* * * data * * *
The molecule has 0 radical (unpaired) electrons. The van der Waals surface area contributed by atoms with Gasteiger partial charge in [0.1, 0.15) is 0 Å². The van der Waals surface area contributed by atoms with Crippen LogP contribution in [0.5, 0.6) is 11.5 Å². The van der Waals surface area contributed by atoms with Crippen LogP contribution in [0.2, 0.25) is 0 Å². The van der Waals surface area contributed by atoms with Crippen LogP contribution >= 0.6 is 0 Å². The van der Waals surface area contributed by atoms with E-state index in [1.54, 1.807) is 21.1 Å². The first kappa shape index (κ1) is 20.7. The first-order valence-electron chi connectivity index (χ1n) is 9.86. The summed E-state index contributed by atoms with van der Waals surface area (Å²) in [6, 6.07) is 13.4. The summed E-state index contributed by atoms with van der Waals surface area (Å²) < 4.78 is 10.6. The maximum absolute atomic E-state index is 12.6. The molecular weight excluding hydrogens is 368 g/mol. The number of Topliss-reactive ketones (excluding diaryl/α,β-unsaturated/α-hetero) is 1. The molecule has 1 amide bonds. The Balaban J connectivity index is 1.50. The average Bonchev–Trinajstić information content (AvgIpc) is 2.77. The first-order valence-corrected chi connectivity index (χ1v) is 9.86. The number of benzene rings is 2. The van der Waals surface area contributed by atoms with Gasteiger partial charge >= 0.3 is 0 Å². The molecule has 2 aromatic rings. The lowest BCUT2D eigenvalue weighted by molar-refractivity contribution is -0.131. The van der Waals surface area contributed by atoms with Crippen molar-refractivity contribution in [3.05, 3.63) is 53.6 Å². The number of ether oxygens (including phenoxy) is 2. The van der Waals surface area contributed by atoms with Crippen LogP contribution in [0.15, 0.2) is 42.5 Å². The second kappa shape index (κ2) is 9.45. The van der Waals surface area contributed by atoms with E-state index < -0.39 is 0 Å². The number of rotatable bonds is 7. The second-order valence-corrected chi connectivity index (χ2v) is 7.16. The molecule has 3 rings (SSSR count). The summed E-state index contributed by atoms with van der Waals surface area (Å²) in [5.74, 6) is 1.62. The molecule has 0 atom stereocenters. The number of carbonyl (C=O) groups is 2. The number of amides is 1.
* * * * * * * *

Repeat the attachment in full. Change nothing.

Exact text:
The molecule has 0 radical (unpaired) electrons. The van der Waals surface area contributed by atoms with Gasteiger partial charge in [0.1, 0.15) is 0 Å². The van der Waals surface area contributed by atoms with Crippen LogP contribution in [0.5, 0.6) is 11.5 Å². The van der Waals surface area contributed by atoms with Crippen LogP contribution in [0.2, 0.25) is 0 Å². The van der Waals surface area contributed by atoms with Crippen LogP contribution >= 0.6 is 0 Å². The van der Waals surface area contributed by atoms with E-state index in [1.54, 1.807) is 21.1 Å². The first kappa shape index (κ1) is 20.7. The first-order valence-electron chi connectivity index (χ1n) is 9.86. The summed E-state index contributed by atoms with van der Waals surface area (Å²) in [6, 6.07) is 13.4. The summed E-state index contributed by atoms with van der Waals surface area (Å²) < 4.78 is 10.6. The maximum absolute atomic E-state index is 12.6. The molecular weight excluding hydrogens is 368 g/mol. The number of Topliss-reactive ketones (excluding diaryl/α,β-unsaturated/α-hetero) is 1. The molecule has 1 amide bonds. The Balaban J connectivity index is 1.50. The average Bonchev–Trinajstić information content (AvgIpc) is 2.77. The first-order valence-corrected chi connectivity index (χ1v) is 9.86. The number of benzene rings is 2. The van der Waals surface area contributed by atoms with Gasteiger partial charge >= 0.3 is 0 Å². The molecule has 2 aromatic rings. The lowest BCUT2D eigenvalue weighted by molar-refractivity contribution is -0.131. The van der Waals surface area contributed by atoms with Crippen molar-refractivity contribution in [3.05, 3.63) is 53.6 Å². The number of ether oxygens (including phenoxy) is 2. The van der Waals surface area contributed by atoms with Crippen LogP contribution in [0.15, 0.2) is 42.5 Å². The second kappa shape index (κ2) is 9.45. The van der Waals surface area contributed by atoms with E-state index < -0.39 is 0 Å². The number of rotatable bonds is 7. The second-order valence-corrected chi connectivity index (χ2v) is 7.16. The molecule has 3 rings (SSSR count). The summed E-state index contributed by atoms with van der Waals surface area (Å²) in [5.74, 6) is 1.62. The molecule has 0 atom stereocenters. The number of carbonyl (C=O) groups is 2. The number of amides is 1.